by Georgie Sweeting
Corporate Social Responsibility or Corporate Community Investment is not a new term. Whatever you call it, it’s been bandied about in boardrooms for a number of years now and without generalising too much, it’s something a lot of companies do but don’t do well.
Recent articles in the wake of Hayne Royal Commission into financial services have revealed that the big four have ramped up their “community investment’’ efforts significantly this year in a mad scramble to rectify the tattered corporate reputations the commission left in its wake.
NAB, arguably the institution left most battered and bruised, upped their contribution by a whopping $12 million for the year, ANZ was up $6m and Westpac $1.3m in a sort of public flagellation to repent for their collective sins.
Although generally welcomed by philanthropy specialists the degree of cynicism around its remarkable timing has been justifiably significant.
Undoubtedly the money will be put to good use and benefit many different communities, regardless of whether the intentions were sincere or far more Machiavellian in nature.
But it raises some important issues around authenticity and genuine alignment when deciding where to allocate your hard-earned corporate dollars.
We have many clients who come to us seeking guidance and advice on entering into these sorts of pro bono partnerships and our advice tends to follow a similar theme. What are you passionate about? What genuinely moves you? What causes do you actually care about and why?
Regardless of the size of your company or your bottom line, we’re strong advocates for giving back in a way that’s manageable for you.
At gtmedia, we have a number of organisations and causes we’ve supported in different ways for many years and its largely based on personal connections and an ingrained view that those who can make a difference should.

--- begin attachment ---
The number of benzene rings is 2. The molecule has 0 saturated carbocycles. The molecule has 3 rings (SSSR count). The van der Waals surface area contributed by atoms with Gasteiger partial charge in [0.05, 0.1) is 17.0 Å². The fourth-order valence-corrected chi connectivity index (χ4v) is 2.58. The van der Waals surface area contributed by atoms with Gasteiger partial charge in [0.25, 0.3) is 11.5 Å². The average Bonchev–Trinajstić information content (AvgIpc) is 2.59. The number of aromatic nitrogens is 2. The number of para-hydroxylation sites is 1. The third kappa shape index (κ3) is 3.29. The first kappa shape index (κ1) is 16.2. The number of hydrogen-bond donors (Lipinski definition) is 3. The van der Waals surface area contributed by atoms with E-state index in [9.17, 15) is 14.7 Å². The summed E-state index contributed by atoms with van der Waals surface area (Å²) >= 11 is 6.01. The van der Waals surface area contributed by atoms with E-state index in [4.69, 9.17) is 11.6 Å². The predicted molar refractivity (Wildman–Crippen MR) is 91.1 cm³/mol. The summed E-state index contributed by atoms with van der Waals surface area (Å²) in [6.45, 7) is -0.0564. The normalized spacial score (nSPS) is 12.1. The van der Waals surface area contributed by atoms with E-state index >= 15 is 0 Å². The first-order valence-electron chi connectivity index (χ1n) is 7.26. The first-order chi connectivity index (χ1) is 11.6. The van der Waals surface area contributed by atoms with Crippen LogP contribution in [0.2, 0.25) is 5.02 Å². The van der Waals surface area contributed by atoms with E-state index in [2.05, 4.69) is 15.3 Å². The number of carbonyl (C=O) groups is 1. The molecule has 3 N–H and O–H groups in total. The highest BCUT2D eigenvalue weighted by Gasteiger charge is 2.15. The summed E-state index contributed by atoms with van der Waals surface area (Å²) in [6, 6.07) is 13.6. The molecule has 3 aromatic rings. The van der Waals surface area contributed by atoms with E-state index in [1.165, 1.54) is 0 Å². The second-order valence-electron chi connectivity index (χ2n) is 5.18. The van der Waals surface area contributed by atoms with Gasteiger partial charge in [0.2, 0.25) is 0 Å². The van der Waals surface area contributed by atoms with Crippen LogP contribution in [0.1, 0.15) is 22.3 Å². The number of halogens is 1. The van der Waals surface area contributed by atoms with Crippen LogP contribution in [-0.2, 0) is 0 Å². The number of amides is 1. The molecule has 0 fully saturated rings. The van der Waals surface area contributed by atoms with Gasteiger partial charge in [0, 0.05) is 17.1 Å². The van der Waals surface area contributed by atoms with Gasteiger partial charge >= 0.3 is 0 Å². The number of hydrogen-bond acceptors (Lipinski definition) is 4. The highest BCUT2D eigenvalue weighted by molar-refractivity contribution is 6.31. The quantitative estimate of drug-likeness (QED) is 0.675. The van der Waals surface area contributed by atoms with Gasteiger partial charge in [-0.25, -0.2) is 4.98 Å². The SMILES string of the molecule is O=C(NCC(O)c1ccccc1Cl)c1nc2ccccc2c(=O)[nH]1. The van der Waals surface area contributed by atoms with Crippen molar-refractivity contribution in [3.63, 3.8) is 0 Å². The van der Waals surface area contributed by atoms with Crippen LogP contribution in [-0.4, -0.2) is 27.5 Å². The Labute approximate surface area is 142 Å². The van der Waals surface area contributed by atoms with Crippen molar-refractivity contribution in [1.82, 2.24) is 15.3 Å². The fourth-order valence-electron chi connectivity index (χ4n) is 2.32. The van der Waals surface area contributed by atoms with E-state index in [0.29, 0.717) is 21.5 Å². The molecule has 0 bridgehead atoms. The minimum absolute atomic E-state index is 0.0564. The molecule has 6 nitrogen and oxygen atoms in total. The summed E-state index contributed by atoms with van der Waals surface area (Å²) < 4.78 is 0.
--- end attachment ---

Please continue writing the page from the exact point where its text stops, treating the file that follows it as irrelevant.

Whether that means physically getting your hands dirty or supplying the sort of strategic advice paying clients recognise you for it doesn’t matter, the end result is the same. The organisation benefits from your time and/or expertise and the broader community benefits as a result.
However it’s far from a one way street. Investing time and resources in identifying and supporting those who need a leg up also has many tangible and intangible benefits that flow on to the party doing the legging up.
Companies (and brands) with a genuine CSR focus have the opportunity to differentiate themselves in the market – no easy feet in today’s jam packed physical and virtual consumer supermarket.
Organisations can leverage their investment in causes and organisations that matter to them to engage with potential clients and customers in a whole new way which, when authentic, has the potential to grow your bottom line and your reputation at the same time.
In the same vein, it will have a positive effect on your employee engagement levels, seeing that the company they work for cares about more than just their full year earnings.
No corporate social responsibility – or whatever you might like to call it – is not going to end hunger or solve world peace. But done authentically and with good intentions it is a win-win for those on both sides of the giving tree.